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Temperance Hannabal, narrative, 1754 February 7

ms-number: 754157

abstract: Temperance Hannabal narrates the story of her religious awakening to Occom.

handwriting: Narrative is written in Occom’s hand, which is clear and legible. As is common with Occom's hand, there are some uncrossed t’s; these have been corrected by the transcriber.

paper: Small sheet folded in half like a book is in poor condition, with heavy fading, staining and wear that results in some loss of text.

ink: Dark-brown ink is worn away in places.

noteworthy: An editor, likely 19th-century, has overwritten Occom's hand on one recto. The assigned year of the manuscript is based on this edit. On two verso, a note has been added in the same hand. The note, which has not been transcribed, reads: “(If common year, 1 Day y Jan. was Thursd. / 1761, 1767, 1778-1 / If leap year.”

Temperance Hannabal
I have been the moſt [illegible] [gap: faded]
wretch yt ever liv'd, yea [gap: faded]
there was nothing in all the
Nois of Religion, and I thought
and Said that the Chriſtians
Lied; I thought it was beſt for me
to gratify my own Inclinations
— Till the Laſt fall, I was Sick
for Some Time, and in my Sick­
neſs, I began to Query, what
w[gap: faded] [guess: oud] become of my Soul, if I
Shoud Die in this State and
Condition, and theſe thoughts
threw me into Fright, and
was Concern'd for my Soul for
Some Time, but as I got
well of my Sickneſs my
Concern wore a way — —.
till this Late Religious Stir
I bethought of my Self again
and after I [gap: tear] been to few
Meetings I found my Self a
great Sinner, and an undone
Creature before god, yea Saw
my Self fit for nothing but
Hell and everlaſting Diſtruc­
tion. — and as I was at one
meeting and as I was amuſing
and Conſidering my State &
Condition, it threw me into
Such Horror and guil of Concience
and Confuſion of [illegible], I
fell in [illegible] to a S[illegible] [guess: waun] , and im­
mediately I found my Self
into great Darkneſs, [illegible] and
while I was there I heard
a voice before me, Saying
follow me, and I went that
way, and Immedeately found
my Self upon Something, I
Cant Compared to nothing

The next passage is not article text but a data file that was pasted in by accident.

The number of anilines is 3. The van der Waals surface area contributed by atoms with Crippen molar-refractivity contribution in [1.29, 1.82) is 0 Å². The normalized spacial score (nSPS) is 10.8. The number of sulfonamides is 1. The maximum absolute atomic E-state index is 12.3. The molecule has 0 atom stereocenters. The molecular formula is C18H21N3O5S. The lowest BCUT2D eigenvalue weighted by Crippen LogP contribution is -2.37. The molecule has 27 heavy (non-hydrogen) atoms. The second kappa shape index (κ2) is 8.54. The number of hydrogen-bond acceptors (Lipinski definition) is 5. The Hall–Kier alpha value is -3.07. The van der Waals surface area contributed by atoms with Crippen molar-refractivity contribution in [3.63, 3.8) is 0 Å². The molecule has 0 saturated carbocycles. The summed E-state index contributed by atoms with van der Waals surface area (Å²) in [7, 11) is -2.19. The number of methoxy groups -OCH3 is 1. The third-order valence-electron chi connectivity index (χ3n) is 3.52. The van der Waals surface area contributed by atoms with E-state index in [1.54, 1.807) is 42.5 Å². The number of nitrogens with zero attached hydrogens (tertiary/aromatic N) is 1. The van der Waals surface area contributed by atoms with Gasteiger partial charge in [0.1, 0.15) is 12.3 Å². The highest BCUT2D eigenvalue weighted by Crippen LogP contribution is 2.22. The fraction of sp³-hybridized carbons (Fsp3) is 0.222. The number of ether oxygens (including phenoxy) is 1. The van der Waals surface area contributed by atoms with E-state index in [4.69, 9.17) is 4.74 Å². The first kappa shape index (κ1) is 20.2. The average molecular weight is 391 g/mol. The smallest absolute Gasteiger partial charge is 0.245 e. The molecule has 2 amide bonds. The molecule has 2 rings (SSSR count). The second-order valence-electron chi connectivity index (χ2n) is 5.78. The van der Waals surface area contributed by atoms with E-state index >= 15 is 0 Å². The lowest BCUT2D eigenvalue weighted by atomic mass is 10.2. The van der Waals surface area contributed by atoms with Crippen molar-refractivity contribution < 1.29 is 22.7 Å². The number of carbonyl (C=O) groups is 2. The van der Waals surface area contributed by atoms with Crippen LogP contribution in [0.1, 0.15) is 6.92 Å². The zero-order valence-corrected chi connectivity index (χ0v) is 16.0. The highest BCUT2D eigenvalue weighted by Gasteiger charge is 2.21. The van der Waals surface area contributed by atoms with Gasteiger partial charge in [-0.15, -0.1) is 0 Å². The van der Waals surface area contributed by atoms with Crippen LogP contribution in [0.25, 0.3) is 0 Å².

but to a Pole, but over
Put over a Deep hole
Blank page.Not transcribed.

Montauk is an unincorporated hamlet located on the eastern tip of Long Island in southeastern New York. The town was named after the Montaukett Indians who lived on much of eastern Long Island when Europeans first made contact in the 17th century. Archeological records show that Native Americans occupied eastern Long Island at least 3,000 years prior to European contact. The Montaukett Indians derived their name from the land they lived on, Montaukett meaning hilly country. The Montauketts made great use of Long Island’s abundant resources, and the nation subsisted by growing crops such as corn, squash, and beans as well as gathering berries, herbs, and roots. In addition to game such as deer and fish, the Montauketts also hunted whales and used every part of the whale, including its oil, which they burned in large clamshells. Living on an island at first isolated the Montaukett people, but they soon became a strong economic force in the region thanks to the production of the American Indian currency wampum. Wampum was constructed out of polished sea shells, which were found in abundance along Long Island’s beaches. The Montauketts' rich resources, however, led to wars with surrounding Indian nations, including the Pequots and Narragansetts to the north. The Pequots eventually forced the Montauketts to forfeit wampum as tribute. By the early 17th century, the Montauketts were faced with wars against surrounding Native Americans and an onslaught of European diseases, and in order to preserve his nation’s territorial integrity, the Montaukett sachem, Wyandanch, established an alliance with English settlers in Connecticut in 1637. Over time, however, the Montauketts' began selling off land to the English settlers, and disease further decimated their numbers. A 1650 smallpox epidemic killed around two-thirds of the Montaukett people. In 1665, Wyandanch granted the English permission to pasture livestock on Montaukett lands. In 1686 a group of East Hampton settlers known as the Proprietors bought the territory of Montauk from the Montauketts, and would continue to hold on to the land in a joint trust for the next 200 years. Despite attempts over the years, the town has never been incorporated as a village. Many years later, the Montauketts attempted to reassert their land rights on Long Island by petitioning New York State Judge Abel Blackmar in 1909. Blackmar refused to recognize the Montauketts as an Indian tribe, which has to this day left them without a reservation on the land that still bears their name.

Hannabal, Temperance
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